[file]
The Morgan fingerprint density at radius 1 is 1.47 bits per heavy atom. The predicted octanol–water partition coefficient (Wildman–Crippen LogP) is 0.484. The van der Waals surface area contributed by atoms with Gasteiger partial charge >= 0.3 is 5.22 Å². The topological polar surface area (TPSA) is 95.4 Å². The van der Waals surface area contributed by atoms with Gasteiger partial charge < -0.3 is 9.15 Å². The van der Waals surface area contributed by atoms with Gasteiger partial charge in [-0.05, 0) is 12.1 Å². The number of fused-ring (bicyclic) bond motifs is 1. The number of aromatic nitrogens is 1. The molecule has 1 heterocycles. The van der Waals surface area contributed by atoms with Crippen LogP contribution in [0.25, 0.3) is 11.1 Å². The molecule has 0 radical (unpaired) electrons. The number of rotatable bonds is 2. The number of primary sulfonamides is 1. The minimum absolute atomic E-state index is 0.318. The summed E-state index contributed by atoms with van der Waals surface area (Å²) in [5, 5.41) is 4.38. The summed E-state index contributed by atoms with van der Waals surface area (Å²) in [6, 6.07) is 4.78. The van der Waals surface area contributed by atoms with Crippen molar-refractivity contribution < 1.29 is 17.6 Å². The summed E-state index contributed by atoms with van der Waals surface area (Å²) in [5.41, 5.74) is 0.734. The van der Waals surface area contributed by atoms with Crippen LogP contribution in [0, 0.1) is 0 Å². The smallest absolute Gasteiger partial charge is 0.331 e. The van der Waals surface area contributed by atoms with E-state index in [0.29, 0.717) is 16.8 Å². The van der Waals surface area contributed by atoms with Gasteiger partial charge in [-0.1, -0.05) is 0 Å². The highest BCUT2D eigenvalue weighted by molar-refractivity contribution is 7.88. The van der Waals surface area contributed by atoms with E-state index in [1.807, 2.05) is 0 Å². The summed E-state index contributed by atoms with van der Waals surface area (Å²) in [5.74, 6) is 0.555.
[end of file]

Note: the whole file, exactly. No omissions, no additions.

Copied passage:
The Morgan fingerprint density at radius 1 is 1.47 bits per heavy atom. The predicted octanol–water partition coefficient (Wildman–Crippen LogP) is 0.484. The van der Waals surface area contributed by atoms with Gasteiger partial charge >= 0.3 is 5.22 Å². The topological polar surface area (TPSA) is 95.4 Å². The van der Waals surface area contributed by atoms with Gasteiger partial charge < -0.3 is 9.15 Å². The van der Waals surface area contributed by atoms with Gasteiger partial charge in [-0.05, 0) is 12.1 Å². The number of fused-ring (bicyclic) bond motifs is 1. The number of aromatic nitrogens is 1. The molecule has 1 heterocycles. The van der Waals surface area contributed by atoms with Crippen LogP contribution in [0.25, 0.3) is 11.1 Å². The molecule has 0 radical (unpaired) electrons. The number of rotatable bonds is 2. The number of primary sulfonamides is 1. The minimum absolute atomic E-state index is 0.318. The summed E-state index contributed by atoms with van der Waals surface area (Å²) in [5, 5.41) is 4.38. The summed E-state index contributed by atoms with van der Waals surface area (Å²) in [6, 6.07) is 4.78. The van der Waals surface area contributed by atoms with Crippen molar-refractivity contribution < 1.29 is 17.6 Å². The summed E-state index contributed by atoms with van der Waals surface area (Å²) in [5.41, 5.74) is 0.734. The van der Waals surface area contributed by atoms with Crippen LogP contribution in [0, 0.1) is 0 Å². The smallest absolute Gasteiger partial charge is 0.331 e. The van der Waals surface area contributed by atoms with E-state index in [0.29, 0.717) is 16.8 Å². The van der Waals surface area contributed by atoms with Gasteiger partial charge in [-0.1, -0.05) is 0 Å². The highest BCUT2D eigenvalue weighted by molar-refractivity contribution is 7.88. The van der Waals surface area contributed by atoms with E-state index in [1.807, 2.05) is 0 Å². The summed E-state index contributed by atoms with van der Waals surface area (Å²) in [5.74, 6) is 0.555.